There have been cases where I have, but there’s usually some specifics that they have in place that makes me say, yes, let’s do this. Most of the people have been in business for years and sometimes we have somebody in the program who just celebrated 25 years in business. So people have been in business for a long time.

And there is a way that you did things and a way that you thought and a way that you almost have like that default mechanism of just how you responded to situations and do things.

And then you kind of come into my program and I’m like, hey, we need to shift. We need to think differently. We need to do things differently. Some things we leave alone. But some things we need to elevate or do better or don’t do that. And we kind of have this whole mindset shift first.

I always tell folks, the people who succeed in working with me typically are open to the idea that they are now going to have to think different, and then by default, of course, they will have to do things different.

But it does take a little bit of time to sort out the, okay, this is how I used to do it, this is how Stacey is saying to do it, and then to get clear on what you’re going to do to be able to move forward. So the fact that you put an acronym to it, PSBR, Stacey Brown Randall.

Amy Peltier: Stacey Brown Randall. You’ve got to say the whole name.

Stacey Brown Randall: I know, I don’t usually call myself by the full name, but now maybe I will. Yes, definitely. Yeah, when people try to like shorten it to Stacey Randall, I’m like, no, no, no, no. Come on, let’s give some respect to the Brown.

Amy Peltier: Why shorten it? It like rolls off your tongue. There’s no need to shorten it.

Stacey Brown Randall: Thank you for that. I agree with you. I will tell that to the people who are like, let’s just make this shorter. I’m like, no, we’ll just keep it nice and long. Okay, perfect. So thank you for telling the story about why we’re all dressed alike, because it certainly does make this way more fun.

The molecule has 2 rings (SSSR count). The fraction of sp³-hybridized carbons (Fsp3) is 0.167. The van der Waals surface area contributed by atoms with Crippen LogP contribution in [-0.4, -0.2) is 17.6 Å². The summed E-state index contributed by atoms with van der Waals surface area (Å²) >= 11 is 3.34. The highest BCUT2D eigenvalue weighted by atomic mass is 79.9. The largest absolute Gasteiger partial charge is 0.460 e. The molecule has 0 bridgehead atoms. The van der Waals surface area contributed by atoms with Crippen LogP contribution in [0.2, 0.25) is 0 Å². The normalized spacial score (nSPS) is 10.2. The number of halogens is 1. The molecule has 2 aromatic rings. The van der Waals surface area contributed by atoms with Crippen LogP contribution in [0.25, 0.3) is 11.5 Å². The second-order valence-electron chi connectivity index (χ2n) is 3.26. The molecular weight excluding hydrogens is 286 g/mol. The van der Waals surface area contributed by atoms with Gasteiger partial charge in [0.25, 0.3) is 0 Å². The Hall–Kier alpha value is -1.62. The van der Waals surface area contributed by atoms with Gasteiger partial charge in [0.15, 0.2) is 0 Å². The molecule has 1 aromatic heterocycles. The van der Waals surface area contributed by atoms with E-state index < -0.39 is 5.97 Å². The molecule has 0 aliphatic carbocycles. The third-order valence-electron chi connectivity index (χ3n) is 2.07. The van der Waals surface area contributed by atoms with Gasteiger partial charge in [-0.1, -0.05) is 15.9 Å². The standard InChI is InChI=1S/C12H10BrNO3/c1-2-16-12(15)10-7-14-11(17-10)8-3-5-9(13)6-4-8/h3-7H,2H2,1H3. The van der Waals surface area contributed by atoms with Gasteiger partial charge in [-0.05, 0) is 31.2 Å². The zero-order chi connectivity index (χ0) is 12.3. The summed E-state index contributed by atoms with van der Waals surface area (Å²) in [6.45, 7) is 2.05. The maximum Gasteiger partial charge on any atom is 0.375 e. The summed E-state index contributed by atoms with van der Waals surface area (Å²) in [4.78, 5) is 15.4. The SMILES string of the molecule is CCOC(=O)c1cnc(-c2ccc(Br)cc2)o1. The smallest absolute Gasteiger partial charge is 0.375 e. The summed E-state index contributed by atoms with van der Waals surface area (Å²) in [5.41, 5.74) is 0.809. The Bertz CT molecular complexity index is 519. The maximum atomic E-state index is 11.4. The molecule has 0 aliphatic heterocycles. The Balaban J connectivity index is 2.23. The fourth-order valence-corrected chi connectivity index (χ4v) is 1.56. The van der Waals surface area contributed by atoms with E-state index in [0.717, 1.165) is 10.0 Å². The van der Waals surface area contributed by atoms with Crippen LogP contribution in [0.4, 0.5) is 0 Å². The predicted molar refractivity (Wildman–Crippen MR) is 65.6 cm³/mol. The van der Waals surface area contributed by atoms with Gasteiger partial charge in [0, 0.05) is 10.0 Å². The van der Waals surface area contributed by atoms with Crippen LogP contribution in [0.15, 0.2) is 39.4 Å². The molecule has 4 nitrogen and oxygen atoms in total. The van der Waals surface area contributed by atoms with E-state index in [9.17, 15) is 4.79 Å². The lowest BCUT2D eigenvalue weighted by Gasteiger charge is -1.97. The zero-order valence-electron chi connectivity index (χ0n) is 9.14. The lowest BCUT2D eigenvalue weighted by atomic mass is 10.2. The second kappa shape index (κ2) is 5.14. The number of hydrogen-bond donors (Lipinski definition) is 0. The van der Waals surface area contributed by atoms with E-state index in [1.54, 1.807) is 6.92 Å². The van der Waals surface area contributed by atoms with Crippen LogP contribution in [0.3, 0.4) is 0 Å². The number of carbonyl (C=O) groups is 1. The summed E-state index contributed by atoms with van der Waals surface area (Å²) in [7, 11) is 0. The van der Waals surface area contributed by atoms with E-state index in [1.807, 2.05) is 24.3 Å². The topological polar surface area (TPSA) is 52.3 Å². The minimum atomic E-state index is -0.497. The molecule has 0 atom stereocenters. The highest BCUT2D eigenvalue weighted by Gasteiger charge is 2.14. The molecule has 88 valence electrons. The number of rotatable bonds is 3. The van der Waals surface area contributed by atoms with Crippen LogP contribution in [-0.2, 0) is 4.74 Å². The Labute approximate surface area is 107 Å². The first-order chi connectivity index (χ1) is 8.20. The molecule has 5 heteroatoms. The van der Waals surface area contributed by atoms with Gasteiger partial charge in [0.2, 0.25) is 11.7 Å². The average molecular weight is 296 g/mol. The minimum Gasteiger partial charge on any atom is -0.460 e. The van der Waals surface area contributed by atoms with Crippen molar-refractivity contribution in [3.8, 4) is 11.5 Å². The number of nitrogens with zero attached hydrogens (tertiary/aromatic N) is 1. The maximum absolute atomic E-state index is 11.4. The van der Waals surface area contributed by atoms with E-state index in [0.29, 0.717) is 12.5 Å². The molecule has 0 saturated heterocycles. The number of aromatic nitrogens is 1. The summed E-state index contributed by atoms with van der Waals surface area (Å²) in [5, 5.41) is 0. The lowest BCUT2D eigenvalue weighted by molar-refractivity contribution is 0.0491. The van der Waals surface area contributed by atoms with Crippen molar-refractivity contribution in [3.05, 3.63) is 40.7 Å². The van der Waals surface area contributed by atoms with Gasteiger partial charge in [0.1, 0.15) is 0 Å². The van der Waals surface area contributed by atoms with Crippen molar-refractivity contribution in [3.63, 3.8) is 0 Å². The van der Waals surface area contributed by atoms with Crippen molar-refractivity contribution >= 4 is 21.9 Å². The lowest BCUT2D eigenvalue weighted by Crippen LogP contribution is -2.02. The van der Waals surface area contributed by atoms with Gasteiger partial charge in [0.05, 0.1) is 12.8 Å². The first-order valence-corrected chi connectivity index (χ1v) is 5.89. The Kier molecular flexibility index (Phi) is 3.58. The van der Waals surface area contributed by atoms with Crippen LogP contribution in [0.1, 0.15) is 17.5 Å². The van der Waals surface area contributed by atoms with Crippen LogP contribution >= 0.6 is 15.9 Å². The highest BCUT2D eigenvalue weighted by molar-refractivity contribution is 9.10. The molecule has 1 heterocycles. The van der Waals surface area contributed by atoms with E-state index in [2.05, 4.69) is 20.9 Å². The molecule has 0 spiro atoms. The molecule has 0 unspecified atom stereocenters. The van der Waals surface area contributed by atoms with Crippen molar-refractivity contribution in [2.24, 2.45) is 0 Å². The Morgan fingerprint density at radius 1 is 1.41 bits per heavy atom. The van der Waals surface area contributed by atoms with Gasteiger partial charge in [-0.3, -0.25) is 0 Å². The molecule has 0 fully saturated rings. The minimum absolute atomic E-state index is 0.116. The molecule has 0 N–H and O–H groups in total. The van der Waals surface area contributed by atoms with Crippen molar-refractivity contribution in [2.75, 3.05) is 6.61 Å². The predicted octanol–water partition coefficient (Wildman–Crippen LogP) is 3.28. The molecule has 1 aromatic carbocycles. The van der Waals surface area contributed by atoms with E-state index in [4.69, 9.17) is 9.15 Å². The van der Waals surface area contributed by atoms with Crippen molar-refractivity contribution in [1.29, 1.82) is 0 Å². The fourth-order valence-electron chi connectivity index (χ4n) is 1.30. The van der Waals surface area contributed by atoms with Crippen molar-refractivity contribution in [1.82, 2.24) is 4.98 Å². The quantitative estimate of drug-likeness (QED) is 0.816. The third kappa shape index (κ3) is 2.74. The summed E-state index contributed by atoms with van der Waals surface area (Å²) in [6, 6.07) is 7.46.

Alright, so let’s talk about referrals. Now, as interior designers, you guys have been in business for a while. Obviously, you know about referrals. It wasn’t like you did not know what referrals were until you found me.

So referrals have probably always been something that has been an important piece of your business, a piece you wanted to improve. But when you think about what referrals mean to you and why you want them to be even a bigger piece of your business, what does that look like for each of you?

Amy Peltier: I think for me, it’s twofold. I mean, a referral is a way to, for a designer, the right referral gets you the right kind of project, which moves your business in the right direction, especially from like an image photography perspective.

So if I want to do more color in my work, getting a referral that also wants to do more color, and then we photograph it and put it on the website, then continues to drive my new referrals are people coming to my website in that direction.